Empowering Native American women and closing the pay gap

(Editor’s note: The guest author of this post, Wendy Doyle, is president and CEO of the Women’s Foundation, a nonprofit that promotes equity and opportunity for women of all ages, using research, philanthropy and policy solutions to make meaningful change.)

In 2018, it’s still a shocking reality that women are not paid equally for equal work – nearly half a century after the passage of the Equal Pay Act. Women in the U.S. on average make just 80 cents for every dollar earned by a man, and Native American women face disparities that are even wider.

Native American Women’s Equal Pay Day, which this year falls on September 27, highlights the unacceptable fact that Native American women must work nine extra months to earn the same amount of money that men do in one year.

The gender pay gap is a complex and pressing issue, and at the Women’s Foundation, we are committed to closing it with practical solutions that get results.

In August we were proud to team up with the American Association of University Women (AAUW), Kansas City Mayor Sly James and Travois to launch AAUW Work Smart Kansas City – the first phase of an initiative to empower one million women to successfully negotiate for the salary and benefits they deserve.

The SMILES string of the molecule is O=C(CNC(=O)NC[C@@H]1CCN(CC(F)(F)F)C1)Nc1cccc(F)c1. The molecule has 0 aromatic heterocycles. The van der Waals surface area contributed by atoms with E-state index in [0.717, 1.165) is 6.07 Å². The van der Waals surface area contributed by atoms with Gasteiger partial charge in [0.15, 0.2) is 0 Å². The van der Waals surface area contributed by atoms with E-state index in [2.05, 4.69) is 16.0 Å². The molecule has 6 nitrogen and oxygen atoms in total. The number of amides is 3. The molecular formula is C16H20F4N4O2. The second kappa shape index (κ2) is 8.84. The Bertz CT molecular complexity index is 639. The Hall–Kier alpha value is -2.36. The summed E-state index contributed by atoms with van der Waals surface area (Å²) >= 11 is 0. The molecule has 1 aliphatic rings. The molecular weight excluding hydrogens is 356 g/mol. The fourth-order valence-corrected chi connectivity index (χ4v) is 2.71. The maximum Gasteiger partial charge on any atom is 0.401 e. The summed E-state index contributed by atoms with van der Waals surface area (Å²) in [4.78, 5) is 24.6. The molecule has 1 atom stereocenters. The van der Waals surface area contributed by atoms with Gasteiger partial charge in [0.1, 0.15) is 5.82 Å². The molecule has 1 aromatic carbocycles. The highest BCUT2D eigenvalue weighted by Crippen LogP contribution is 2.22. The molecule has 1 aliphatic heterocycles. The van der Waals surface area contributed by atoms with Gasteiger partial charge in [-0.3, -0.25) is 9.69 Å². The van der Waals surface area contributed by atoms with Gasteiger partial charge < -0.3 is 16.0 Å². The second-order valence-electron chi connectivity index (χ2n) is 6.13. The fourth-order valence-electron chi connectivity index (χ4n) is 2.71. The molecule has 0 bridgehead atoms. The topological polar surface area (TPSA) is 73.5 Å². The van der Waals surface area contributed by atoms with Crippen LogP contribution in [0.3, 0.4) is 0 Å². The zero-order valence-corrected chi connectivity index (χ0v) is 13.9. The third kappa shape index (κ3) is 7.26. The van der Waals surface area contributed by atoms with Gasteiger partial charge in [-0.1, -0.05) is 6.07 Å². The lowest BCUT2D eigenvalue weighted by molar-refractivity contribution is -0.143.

AAUW Work Smart Kansas City will help close the gender pay gap in Kansas City, where the overall gender pay ratio is 78 percent – a 22 percent gap and larger than the national average.

And because we know that Native American women face an even wider pay gap – making just 57 cents for a man’s dollar – we’re thrilled that Travois has stepped up to host these valuable pay negotiation trainings for women in this region.

As a mission-driven small business focused exclusively on promoting housing and economic development for American Indian, Alaska Native and Native Hawaiian communities, Travois is well-positioned to help empower Native American women to negotiate for higher salaries and more generous benefits that reflect the value they bring to the workplace.

These pay negotiation trainings will help women negotiate for a new job as well as for earned raises and promotions. In every two-hour workshop, participants will gain confidence in negotiation style through facilitated discussion and role-playing – while also learning a number of life-changing skills, such as:

  • How to identify and articulate your personal value
  • How to develop an arsenal of persuasive responses and other negotiation strategies, including how to get a raise or promotion
  • How to conduct objective market research to benchmark a target salary and benefits
  • About the pay gap, including its long-term consequences

Women make up 47 percent of the workforce. We outnumber men on college campuses, and recent estimates indicate that 42 percent of mothers are the sole or primary breadwinners for their families.

Equal pay for equal work shouldn’t be a lot to ask.

We’re lucky to be able to partner with organizations like Travois who are working hard to achieve economic equity for all. If you are interested in attending one of AAUW’s pay negotiation workshops, you can sign up and find more information here.